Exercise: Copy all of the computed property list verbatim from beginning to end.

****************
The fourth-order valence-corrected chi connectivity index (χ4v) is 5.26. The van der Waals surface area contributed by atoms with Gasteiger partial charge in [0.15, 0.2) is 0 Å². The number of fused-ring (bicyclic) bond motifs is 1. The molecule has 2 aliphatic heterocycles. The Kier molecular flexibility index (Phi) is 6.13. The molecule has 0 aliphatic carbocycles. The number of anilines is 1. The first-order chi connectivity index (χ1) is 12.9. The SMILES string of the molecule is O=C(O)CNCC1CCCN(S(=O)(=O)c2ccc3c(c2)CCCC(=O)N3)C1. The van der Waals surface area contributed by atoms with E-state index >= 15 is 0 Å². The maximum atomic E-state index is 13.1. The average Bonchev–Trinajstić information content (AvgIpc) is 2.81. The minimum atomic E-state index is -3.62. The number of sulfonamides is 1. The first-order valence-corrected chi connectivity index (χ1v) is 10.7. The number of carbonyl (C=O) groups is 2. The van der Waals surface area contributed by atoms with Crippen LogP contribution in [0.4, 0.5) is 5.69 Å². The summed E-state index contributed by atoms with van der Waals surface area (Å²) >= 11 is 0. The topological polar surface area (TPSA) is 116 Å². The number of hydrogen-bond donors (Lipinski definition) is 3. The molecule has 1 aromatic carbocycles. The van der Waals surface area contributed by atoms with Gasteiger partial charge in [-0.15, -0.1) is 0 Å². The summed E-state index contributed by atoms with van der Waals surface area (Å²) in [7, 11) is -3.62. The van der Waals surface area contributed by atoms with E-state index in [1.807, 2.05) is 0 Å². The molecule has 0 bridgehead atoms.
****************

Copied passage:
The fourth-order valence-corrected chi connectivity index (χ4v) is 5.26. The van der Waals surface area contributed by atoms with Gasteiger partial charge in [0.15, 0.2) is 0 Å². The number of fused-ring (bicyclic) bond motifs is 1. The molecule has 2 aliphatic heterocycles. The Kier molecular flexibility index (Phi) is 6.13. The molecule has 0 aliphatic carbocycles. The number of anilines is 1. The first-order chi connectivity index (χ1) is 12.9. The SMILES string of the molecule is O=C(O)CNCC1CCCN(S(=O)(=O)c2ccc3c(c2)CCCC(=O)N3)C1. The van der Waals surface area contributed by atoms with E-state index >= 15 is 0 Å². The maximum atomic E-state index is 13.1. The average Bonchev–Trinajstić information content (AvgIpc) is 2.81. The minimum atomic E-state index is -3.62. The number of sulfonamides is 1. The first-order valence-corrected chi connectivity index (χ1v) is 10.7. The number of carbonyl (C=O) groups is 2. The van der Waals surface area contributed by atoms with Crippen LogP contribution in [0.4, 0.5) is 5.69 Å². The summed E-state index contributed by atoms with van der Waals surface area (Å²) >= 11 is 0. The topological polar surface area (TPSA) is 116 Å². The number of hydrogen-bond donors (Lipinski definition) is 3. The molecule has 1 aromatic carbocycles. The van der Waals surface area contributed by atoms with Gasteiger partial charge in [-0.15, -0.1) is 0 Å². The summed E-state index contributed by atoms with van der Waals surface area (Å²) in [7, 11) is -3.62. The van der Waals surface area contributed by atoms with E-state index in [1.807, 2.05) is 0 Å². The molecule has 0 bridgehead atoms.